No For An Answer - flash fiction by Gloria Frym
To listen to this story read by the author, click the play button above.
I once knew a woman of a certain age who loved her last dog like she loved her last boyfriend. I say last, because her age played a big part in these relationships. At this stage in her life it was unlikely that she get another dog nor another man. She might get another car but it too could be the final one. Who knew?
As a culmination to a long love life, she loved her last boyfriend as friend and companion. But she did not love him deeply or passionately or madly, and she was content with that type of love, at her age. He was not. He wanted more affection than she could offer. The last dog she would have was a bit like the man. He was the most friendly dog in the world which did not sit right with her. His discriminatory powers seemed to be missing. He loved every dog he encountered and every person. Unless another dog bared his teeth, he was ready to play. Even then, he would try and try again to gain the teeth-baring dog’s attention only to be foiled each time. When they were alone, he was full of kisses for her and when they sat on the couch together at night in the same spot where she once sat with her former man, the dog would lick her arms, even her pants, and move as close as he could to be next to her. If he could have held hands throughout a movie, he would have. This rather diluted her love for him. Also, he was a creature who constantly wanted to do something, rolling around on the floor barking as if to say, What’s next!, wanting to go outside in the most inclement weather, ringing the chimes that hung from the back door handle. He would paw the bells endlessly whether or not he actually needed to go out. He would not take no for an answer. If she did not respond to this signal, true or false, he would cry mournfully until she let him out.
It chagrined her that she did not love this dog as much as her previous dog who was independent, even standoffish. He was more like a cat. He could, as someone said, take care of his needs. He never kissed or licked her. She got used to the understanding between them, she adored him more than some friends, and attended to his modest requirements in exchange for his close presence. He never had a destructive period when he was a puppy, whereas this last dog chewed up the wand to the DVD player; macerated her expensive prescription glasses; ate up several covers of the Paris Review; dug up the newly planted and chomped the irrigation system; fileted several of his plush toys; unraveled two oriental rugs, etc. She often screamed No! at him and spanked him several times with the destroyed object, contrary to the advice of dog trainers. She wondered if her reaction to his early destructive tendencies left an enduring mark on either of them. But no, he remained intractably loving; she was a forgiving person. She had forgiven the men whose infidelities had once caused her unbearable anguish. She had forgiven or forgotten anger toward other persons who had diminished her. No, it was this ultra loving dog. She could not love him fully because his love took up more space than she had for dog love. He was excessive, as though he were sent to her to make up for all the partial loves she had experienced, even the lukewarm love from her children. She almost hated him for exceeding her limits. Though she would often say to him, I love you, as she did to her last boyfriend.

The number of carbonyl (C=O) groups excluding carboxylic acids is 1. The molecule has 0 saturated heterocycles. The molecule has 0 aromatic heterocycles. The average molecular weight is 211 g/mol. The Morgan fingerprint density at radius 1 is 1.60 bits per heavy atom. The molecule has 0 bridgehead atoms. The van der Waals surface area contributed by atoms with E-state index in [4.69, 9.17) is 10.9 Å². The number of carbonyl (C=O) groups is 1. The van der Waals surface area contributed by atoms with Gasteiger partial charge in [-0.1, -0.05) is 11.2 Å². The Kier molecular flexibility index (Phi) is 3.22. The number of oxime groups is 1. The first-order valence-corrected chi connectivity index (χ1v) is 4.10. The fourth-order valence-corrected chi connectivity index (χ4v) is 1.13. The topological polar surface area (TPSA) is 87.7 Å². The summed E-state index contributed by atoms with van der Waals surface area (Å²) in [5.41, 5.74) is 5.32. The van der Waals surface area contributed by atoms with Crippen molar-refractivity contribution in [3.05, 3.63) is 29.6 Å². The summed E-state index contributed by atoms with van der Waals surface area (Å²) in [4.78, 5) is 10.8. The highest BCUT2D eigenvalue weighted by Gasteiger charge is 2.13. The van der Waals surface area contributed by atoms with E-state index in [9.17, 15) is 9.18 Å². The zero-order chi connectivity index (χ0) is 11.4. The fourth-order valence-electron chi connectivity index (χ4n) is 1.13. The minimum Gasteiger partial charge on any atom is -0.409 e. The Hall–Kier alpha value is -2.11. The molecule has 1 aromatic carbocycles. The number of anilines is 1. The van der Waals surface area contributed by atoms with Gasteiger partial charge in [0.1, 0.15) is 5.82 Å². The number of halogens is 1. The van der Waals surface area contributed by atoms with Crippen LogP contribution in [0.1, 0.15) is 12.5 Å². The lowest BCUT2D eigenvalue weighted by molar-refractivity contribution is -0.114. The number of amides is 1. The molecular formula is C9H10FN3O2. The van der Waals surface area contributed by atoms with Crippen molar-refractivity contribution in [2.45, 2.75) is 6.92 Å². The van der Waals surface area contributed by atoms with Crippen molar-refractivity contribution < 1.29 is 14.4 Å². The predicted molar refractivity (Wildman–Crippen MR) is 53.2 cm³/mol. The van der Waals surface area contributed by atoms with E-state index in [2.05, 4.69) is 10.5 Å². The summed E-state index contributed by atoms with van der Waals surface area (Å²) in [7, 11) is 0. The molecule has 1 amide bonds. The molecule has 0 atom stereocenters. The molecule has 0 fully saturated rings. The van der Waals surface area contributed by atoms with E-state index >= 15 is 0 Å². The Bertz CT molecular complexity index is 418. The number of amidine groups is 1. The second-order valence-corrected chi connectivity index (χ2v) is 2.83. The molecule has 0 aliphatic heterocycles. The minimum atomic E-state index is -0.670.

Gloria Frym lives in Berkeley. Her most recent book is How Proust Ruined My Life & Other Essays (BlazeVOX, 2020). The True Patriot, a collection of proses, came out from Spuyten Duyvil. She is the author of the short story collections--Distance No Object (City Lights Books), and How I Learned (Coffee House Press)--as well as many volumes of poetry. Her book Homeless at Home received an American Book Award. She is professor in the MFA Writing Program and the Writing & Literature Program at California College of the Arts.
Editor’s note: When I started Fiction Attic in 2005, I put out a call to friends and colleagues whose work I admired, asking if they would be so kind as to send me something. Frym sent me the flash fiction More Lies, which you can read in the wayback machine on our original website. As with every story Frym writes, I was hooked by the first line: “Rumor has it, this woman goes through dogs,”
Frym remains one of my favorite writers to this day, and I’m honored to be able to publish her work once again. I highly recommend her 2020 essay collection How Proust Ruined My Life. You will find two more stories by Frym in the coming weeks. M.R.